Keeping alive the memory of the Passion is more than remembering history. Christ’s sufferings continue in the sufferings of people today – the injured and the oppressed, the deserted and the despairing. The cry of Jesus “Saul, Saul, why are you persecuting me?” rings out across the ages, insisting that in peoples’ sufferings it is he who suffers. Passionists are intent to “see both the Crucified One and the crucified of the world today in one and the same glance”.
Keeping alive the memoOur Charismry of the Passion is more than finding the right words and images. To preach this “overwhelming work of God’s love” requires also the works of love – reaching out in practical ways to those who are in need, those who today are ‘crucified’ by injustice, seeking ways to overcome the causes of poverty and oppression.
Passionists intend their way of life to be one of compassion with those who are suffering, so that all may “know Christ and the power of his Resurrection by sharing in his sufferings and reproducing the pattern of his death” (Phil. 3).
We keep alive the memory of Christ’s Passion through our service of others, especially those who suffer. We preach parish missions and give retreats to bring the message of the Passion to God’s people. We work in parishes, building up the local community in the areas where we live. Our communities are available to people for the celebration of the Sacrament of Reconciliation and for spiritual counselling. We are involved in chaplaincies, in the academic world, in publishing and the media.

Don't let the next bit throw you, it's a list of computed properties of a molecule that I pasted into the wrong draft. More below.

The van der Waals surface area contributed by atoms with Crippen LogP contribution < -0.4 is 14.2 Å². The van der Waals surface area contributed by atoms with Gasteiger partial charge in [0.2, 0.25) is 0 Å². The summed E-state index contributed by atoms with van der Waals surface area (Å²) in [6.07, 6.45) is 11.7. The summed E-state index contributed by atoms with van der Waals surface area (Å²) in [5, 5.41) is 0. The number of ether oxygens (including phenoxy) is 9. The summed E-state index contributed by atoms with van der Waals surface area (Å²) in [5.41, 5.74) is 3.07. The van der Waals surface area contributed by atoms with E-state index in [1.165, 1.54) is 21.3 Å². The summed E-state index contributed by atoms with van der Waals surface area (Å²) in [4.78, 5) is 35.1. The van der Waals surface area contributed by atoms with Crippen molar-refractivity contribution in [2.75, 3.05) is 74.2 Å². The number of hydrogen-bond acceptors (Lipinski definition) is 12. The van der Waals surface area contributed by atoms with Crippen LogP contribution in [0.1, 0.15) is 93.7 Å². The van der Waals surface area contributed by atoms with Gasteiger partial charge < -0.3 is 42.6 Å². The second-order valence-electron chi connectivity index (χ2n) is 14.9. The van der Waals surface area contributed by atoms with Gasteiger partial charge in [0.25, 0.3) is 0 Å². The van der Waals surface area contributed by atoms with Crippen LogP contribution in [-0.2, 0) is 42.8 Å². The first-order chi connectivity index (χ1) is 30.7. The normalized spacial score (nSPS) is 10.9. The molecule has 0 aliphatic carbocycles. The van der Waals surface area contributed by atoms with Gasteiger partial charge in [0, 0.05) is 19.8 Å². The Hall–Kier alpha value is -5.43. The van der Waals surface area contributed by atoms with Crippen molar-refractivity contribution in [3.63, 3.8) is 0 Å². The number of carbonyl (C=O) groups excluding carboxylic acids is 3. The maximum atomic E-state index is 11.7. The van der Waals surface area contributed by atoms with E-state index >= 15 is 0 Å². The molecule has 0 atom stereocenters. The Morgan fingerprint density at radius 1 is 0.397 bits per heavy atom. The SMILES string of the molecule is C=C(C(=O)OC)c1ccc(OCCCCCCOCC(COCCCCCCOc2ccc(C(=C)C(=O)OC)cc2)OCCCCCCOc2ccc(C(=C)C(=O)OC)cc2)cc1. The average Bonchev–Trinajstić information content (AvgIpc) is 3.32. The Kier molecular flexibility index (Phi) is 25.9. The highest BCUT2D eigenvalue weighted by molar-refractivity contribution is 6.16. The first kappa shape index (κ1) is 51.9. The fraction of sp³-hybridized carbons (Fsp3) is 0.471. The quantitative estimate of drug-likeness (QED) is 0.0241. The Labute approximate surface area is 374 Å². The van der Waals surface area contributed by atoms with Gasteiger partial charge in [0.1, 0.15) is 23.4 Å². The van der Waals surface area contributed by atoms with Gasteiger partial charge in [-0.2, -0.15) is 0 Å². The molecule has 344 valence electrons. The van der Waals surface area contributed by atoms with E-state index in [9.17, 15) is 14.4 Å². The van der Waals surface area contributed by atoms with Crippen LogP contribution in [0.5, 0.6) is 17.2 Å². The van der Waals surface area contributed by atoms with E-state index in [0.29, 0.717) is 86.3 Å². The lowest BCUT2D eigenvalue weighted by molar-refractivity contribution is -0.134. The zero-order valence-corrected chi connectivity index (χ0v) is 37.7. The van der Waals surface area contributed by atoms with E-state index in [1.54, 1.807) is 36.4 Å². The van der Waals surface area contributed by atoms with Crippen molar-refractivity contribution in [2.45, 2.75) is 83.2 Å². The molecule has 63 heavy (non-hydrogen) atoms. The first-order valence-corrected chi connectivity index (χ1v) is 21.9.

Our life of prayer, communal and individual, draws us to live in communion with the Most Holy Trinity. In prayer, we respond to the loving initiative of the Father. Led by the Holy Spirit, we unite ourselves with the Person of Christ, especially in the Paschal Mystery of His suffering, death, and resurrection. In this way, through prayer, our life is united with Christ in his journey towards the Father. (Passionist Constitutions)
Passionists live in community; they celebrate the Divine Office in common and devote time each day to contemplative prayer. They wear a black habit on which can be seen the Passionist “Sign”: a heart surmounted by a white cross, with the words “the Passion of Jesus Christ” inscribed within it. As well as the three vows of poverty, chastity and obedience, they take a distinctive vow to promote the remembrance of the Passion of Jesus.